Sugar Act Dbq Essay

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During the 1700s, the British Parliament used their authority to make laws regarding tax collection. One of these was the Molasses Act of 1733, but it did not work well. This was because the tax was not collected and people refused to pay it. During King George the third rule the Sugar Act, which was passed on April 5, 1764, replaced the Molasses Act. The background, purpose, and effect of the Sugar Act must be explained to understand the economic impact on the American colonies. First, the Sugar Act was mainly about controlling the trade of rum. Rum was a profitable product, and rum was made from molasses. The molasses was imported into the colonies in large amounts from large plantation owners in the British West Indies and used for rum. Great Britain was providing cheap labor from Africa and making them work in the sugarcane plantations in the West Indies. From there, the West Indies sent the molasses to the colonies in America. The colonists were required to pay tax on the molasses and this would bring money to the British Parliament. This tax was reduced by half compared to the previous Molasses Act. Next, the purpose of the Sugar Act was to raise money for the military expenses. The Prime Minster, George Grenville, strictly enforced the tax collection. He established courts for people who did not pay their…show more content…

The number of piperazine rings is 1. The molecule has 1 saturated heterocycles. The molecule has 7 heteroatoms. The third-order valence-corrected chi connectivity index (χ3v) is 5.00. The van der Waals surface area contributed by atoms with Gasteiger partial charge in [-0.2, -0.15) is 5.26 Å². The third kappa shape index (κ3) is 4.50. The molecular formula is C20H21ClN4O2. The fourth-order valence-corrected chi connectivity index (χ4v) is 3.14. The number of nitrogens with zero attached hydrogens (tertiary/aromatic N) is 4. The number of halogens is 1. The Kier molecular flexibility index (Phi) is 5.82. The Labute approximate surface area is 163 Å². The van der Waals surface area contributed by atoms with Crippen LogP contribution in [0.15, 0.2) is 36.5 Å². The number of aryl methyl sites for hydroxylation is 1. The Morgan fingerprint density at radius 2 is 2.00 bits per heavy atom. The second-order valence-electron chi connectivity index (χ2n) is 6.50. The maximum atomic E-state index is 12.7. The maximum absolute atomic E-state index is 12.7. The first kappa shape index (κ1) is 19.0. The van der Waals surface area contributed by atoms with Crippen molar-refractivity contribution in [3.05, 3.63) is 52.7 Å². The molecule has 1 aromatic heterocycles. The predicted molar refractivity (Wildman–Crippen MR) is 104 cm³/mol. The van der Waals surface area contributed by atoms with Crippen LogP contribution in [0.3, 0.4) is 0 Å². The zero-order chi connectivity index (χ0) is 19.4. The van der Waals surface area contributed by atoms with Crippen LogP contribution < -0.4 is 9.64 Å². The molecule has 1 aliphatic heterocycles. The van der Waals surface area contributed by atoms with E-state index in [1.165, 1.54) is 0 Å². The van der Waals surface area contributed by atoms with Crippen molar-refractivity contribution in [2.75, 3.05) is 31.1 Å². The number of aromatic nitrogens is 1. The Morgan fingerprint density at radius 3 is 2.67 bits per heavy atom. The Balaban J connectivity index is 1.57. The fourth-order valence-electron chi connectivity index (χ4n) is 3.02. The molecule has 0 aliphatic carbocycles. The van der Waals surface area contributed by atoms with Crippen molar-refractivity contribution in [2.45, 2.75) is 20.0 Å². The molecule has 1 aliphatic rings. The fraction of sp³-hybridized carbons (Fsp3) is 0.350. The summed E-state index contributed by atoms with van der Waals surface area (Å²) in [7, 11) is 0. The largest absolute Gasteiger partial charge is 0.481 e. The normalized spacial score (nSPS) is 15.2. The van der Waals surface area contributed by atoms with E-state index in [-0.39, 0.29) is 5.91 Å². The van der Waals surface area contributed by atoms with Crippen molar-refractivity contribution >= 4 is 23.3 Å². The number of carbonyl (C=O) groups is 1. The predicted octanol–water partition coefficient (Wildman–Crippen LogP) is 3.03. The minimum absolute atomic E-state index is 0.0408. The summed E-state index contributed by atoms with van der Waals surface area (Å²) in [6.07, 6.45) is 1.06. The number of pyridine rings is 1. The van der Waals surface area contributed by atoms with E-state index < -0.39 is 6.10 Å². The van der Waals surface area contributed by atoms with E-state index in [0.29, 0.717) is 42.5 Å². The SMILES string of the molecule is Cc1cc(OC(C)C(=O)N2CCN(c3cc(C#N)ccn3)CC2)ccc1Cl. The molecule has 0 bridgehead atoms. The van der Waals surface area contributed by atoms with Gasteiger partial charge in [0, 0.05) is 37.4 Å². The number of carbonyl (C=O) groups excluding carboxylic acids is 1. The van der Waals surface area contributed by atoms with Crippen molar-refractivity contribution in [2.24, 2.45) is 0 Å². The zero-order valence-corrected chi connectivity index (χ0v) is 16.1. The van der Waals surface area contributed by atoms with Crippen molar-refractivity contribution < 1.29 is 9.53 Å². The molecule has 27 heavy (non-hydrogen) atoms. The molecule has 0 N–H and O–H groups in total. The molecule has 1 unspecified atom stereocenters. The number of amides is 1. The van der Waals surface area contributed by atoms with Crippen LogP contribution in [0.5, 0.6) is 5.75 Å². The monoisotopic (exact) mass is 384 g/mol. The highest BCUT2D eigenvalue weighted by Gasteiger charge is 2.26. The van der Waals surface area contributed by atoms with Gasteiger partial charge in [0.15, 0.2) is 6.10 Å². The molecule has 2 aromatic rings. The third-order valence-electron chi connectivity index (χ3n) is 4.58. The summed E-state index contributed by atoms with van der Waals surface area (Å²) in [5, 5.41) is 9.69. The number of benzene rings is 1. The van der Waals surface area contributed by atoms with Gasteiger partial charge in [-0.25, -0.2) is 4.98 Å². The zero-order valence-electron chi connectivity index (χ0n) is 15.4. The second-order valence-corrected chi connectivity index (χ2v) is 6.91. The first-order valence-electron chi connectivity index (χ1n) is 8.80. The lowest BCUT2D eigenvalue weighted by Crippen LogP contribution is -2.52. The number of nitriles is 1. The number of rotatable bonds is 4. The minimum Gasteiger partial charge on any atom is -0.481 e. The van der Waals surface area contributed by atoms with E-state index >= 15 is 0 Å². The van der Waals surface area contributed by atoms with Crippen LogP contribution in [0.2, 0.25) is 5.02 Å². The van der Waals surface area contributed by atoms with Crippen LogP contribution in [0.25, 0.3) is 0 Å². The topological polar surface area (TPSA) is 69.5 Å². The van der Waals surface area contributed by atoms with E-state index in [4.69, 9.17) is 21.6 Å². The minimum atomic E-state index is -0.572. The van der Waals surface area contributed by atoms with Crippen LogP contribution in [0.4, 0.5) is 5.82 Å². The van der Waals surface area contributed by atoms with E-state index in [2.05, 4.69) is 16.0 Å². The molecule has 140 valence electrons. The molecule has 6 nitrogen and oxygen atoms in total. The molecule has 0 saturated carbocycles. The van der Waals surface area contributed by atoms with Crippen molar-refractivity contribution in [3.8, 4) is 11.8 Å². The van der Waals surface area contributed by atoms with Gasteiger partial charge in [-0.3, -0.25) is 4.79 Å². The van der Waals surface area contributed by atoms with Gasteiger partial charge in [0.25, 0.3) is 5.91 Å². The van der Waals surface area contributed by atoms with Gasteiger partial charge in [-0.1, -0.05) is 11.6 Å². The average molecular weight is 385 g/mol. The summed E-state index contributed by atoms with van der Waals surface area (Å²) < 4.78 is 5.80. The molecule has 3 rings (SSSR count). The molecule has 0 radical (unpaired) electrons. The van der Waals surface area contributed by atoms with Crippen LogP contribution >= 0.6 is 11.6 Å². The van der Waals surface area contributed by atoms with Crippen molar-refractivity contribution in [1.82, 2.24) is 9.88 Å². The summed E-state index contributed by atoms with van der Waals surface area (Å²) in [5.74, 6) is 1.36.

The Sugar Act, also known as the American Revenue Act or the American Duties Act, was one of the laws that led to anger, dislike, disagreement, and eventually revolution in Colonial America. Another effect was an increase in smuggling and crime in the colonies. The colonists did not want to pay the outrageous taxes so they looked for ways not to have to pay. A third effect was the colonists decided to stop buying luxury products from Great Britain and looked to local manufacturers for their products. They did this to avoid paying the high
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